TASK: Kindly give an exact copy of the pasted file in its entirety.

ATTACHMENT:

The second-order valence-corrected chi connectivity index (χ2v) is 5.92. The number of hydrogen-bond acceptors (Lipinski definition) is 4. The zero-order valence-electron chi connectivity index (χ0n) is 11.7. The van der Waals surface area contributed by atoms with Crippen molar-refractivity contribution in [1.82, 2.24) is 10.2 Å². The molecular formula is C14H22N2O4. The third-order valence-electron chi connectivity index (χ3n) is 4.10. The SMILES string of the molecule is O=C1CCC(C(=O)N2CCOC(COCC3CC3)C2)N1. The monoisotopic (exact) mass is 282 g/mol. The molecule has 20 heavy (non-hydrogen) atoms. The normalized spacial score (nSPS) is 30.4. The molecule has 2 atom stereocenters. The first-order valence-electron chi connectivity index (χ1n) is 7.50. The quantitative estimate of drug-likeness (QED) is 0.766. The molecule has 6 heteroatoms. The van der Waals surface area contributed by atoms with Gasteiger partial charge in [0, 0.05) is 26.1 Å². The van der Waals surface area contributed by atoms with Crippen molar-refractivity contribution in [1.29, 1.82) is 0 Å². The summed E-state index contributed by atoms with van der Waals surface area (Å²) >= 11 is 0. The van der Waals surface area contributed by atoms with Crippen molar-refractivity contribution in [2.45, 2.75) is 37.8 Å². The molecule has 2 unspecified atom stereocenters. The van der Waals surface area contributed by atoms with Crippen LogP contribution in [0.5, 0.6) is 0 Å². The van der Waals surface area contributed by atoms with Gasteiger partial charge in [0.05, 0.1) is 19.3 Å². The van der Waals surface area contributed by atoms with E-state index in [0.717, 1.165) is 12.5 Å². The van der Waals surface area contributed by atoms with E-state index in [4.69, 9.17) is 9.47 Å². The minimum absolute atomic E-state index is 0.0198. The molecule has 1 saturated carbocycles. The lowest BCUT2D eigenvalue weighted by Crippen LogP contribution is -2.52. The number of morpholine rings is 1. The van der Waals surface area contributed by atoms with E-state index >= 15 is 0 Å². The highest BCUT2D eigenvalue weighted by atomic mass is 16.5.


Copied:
The second-order valence-corrected chi connectivity index (χ2v) is 5.92. The number of hydrogen-bond acceptors (Lipinski definition) is 4. The zero-order valence-electron chi connectivity index (χ0n) is 11.7. The van der Waals surface area contributed by atoms with Crippen molar-refractivity contribution in [1.82, 2.24) is 10.2 Å². The molecular formula is C14H22N2O4. The third-order valence-electron chi connectivity index (χ3n) is 4.10. The SMILES string of the molecule is O=C1CCC(C(=O)N2CCOC(COCC3CC3)C2)N1. The monoisotopic (exact) mass is 282 g/mol. The molecule has 20 heavy (non-hydrogen) atoms. The normalized spacial score (nSPS) is 30.4. The molecule has 2 atom stereocenters. The first-order valence-electron chi connectivity index (χ1n) is 7.50. The quantitative estimate of drug-likeness (QED) is 0.766. The molecule has 6 heteroatoms. The van der Waals surface area contributed by atoms with Gasteiger partial charge in [0, 0.05) is 26.1 Å². The van der Waals surface area contributed by atoms with Crippen molar-refractivity contribution in [1.29, 1.82) is 0 Å². The summed E-state index contributed by atoms with van der Waals surface area (Å²) >= 11 is 0. The van der Waals surface area contributed by atoms with Crippen molar-refractivity contribution in [2.45, 2.75) is 37.8 Å². The molecule has 2 unspecified atom stereocenters. The van der Waals surface area contributed by atoms with Crippen LogP contribution in [0.5, 0.6) is 0 Å². The van der Waals surface area contributed by atoms with Gasteiger partial charge in [0.05, 0.1) is 19.3 Å². The van der Waals surface area contributed by atoms with E-state index in [0.717, 1.165) is 12.5 Å². The van der Waals surface area contributed by atoms with E-state index in [4.69, 9.17) is 9.47 Å². The minimum absolute atomic E-state index is 0.0198. The molecule has 1 saturated carbocycles. The lowest BCUT2D eigenvalue weighted by Crippen LogP contribution is -2.52. The number of morpholine rings is 1. The van der Waals surface area contributed by atoms with E-state index >= 15 is 0 Å². The highest BCUT2D eigenvalue weighted by atomic mass is 16.5.